Penalties for DWI vs. DUI in Texas
DWI Penalties in Texas
DWI convictions attract jail time, fees, fines, and license suspension as well as treatment programs. As a first offender, you will get:
First offenders spend at least 72 hours in jail. If the charge is accompanied by an open container charge, you can serve up to 6 days in jail. Convictions attract up to 6 months in county jail.
First offenders can pay fines not exceeding $2,000. The exact amount of fine paid depends on the facts of an individual case.
DWI fees range from $1,000-$2,000 yearly for three years. The fees are paid to the DPS and are applicable if you wish to use your driver’s license. The exact amount of fees paid depends on the facts of an individual case.
Driver’s license suspension
Your license could also be suspended even if you are a first offender. Suspension periods range from 3 to 12 months. A positive breath or blood test result indicating the presence of drugs or alcohol in your system can cause an automatic suspension. The suspension is longer if you refused to submit to a test. However, you can ask for a hearing for the suspension to be lifted.
The circumstances of a case dictate the program you will be subjected to. First-time offenders can be ordered to go through classes or take part in drug or alcohol programs to address the underlying cause of their drug/alcohol behavior. DWI programs are usually strict, expensive, and time-consuming.
DWI offenses can also attract community service and/or probation. The above penalties increase in severity with every prior conviction. The severity ranges from the time spent in jail to the number of fines and fees you are supposed to pay.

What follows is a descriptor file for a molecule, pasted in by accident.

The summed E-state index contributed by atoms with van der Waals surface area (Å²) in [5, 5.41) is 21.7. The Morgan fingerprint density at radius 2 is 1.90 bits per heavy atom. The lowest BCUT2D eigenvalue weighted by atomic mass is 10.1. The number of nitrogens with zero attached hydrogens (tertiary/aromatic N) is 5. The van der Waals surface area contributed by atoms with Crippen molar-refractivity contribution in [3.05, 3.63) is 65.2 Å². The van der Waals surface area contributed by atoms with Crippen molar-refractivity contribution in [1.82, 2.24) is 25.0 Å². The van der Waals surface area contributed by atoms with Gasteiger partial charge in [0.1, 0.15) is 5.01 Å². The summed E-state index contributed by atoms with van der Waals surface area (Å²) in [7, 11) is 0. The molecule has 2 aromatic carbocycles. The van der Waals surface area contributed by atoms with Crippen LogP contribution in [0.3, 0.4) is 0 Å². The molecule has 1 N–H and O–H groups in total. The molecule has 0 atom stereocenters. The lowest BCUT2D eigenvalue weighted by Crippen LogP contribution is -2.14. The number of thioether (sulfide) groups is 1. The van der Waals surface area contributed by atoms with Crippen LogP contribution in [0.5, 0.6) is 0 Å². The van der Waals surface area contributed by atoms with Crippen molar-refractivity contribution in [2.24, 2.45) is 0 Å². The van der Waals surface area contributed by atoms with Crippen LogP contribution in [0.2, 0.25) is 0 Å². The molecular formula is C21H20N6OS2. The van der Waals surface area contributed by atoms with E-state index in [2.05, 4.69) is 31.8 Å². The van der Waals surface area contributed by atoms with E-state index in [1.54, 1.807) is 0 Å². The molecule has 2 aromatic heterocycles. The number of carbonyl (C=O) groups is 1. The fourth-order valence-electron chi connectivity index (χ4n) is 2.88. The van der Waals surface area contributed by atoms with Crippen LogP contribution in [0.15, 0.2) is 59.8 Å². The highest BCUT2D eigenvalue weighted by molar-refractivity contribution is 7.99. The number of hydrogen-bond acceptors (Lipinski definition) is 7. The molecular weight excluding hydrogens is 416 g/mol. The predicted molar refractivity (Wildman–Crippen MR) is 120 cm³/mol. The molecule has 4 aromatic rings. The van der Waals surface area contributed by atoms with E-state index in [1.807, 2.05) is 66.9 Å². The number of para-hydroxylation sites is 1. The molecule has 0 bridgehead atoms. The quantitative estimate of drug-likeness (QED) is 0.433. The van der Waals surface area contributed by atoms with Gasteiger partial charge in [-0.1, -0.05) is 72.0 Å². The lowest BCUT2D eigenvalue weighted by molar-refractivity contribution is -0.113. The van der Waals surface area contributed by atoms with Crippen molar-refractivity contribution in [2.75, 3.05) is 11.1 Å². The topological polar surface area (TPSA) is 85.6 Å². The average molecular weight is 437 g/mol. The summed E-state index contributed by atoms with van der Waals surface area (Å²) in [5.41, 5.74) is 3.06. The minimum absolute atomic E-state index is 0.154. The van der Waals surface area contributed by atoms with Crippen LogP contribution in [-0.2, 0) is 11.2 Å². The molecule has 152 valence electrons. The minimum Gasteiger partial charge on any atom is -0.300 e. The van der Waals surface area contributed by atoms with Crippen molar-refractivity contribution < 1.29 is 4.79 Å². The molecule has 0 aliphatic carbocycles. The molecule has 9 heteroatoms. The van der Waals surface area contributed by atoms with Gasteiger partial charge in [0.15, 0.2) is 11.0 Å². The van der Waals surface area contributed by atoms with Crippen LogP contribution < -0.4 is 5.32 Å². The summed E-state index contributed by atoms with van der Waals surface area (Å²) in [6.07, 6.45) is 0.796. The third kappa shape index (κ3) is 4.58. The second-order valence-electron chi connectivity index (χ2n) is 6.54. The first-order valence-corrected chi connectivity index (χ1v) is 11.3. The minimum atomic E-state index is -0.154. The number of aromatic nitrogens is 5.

DUI Penalties in Texas
DUI penalties in Texas are less severe. However, they are harsh for a minor. They include:
- Jail time: First-time offenders don’t get jail time. However, repeat offenders can expect it.
- Fines: First-time offenders can be subjected to fines up to $500. While this may be lower than those charged for DWI, $500 is a lot of money for a kid who is working part-time. It’s also a burden to a guardian or a parent.
- Driver’s license suspension: You can also lose your license; however, this happens via an administrative process as opposed to the criminal court. If convicted, the license suspension can be prolonged using a sentencing order. First-time offenders can expect a 60-day license suspension.
- Programs: You may be subjected to an alcohol or drug program to correct your underlying problem.
- Community service: DUI’s in Texas attract community service ranging from 20 to 40 hours for first-time offenders. Subsequent offenses attract community service up to 60 hours.
While the consequences of DUI appear less severe than those of DWI, they are equally damaging. Criminal records attract serious problems in the future. That’s why you need a DWI lawyer or DUI lawyer in Texas when you get arrested. There are ways of avoiding serious consequences legally!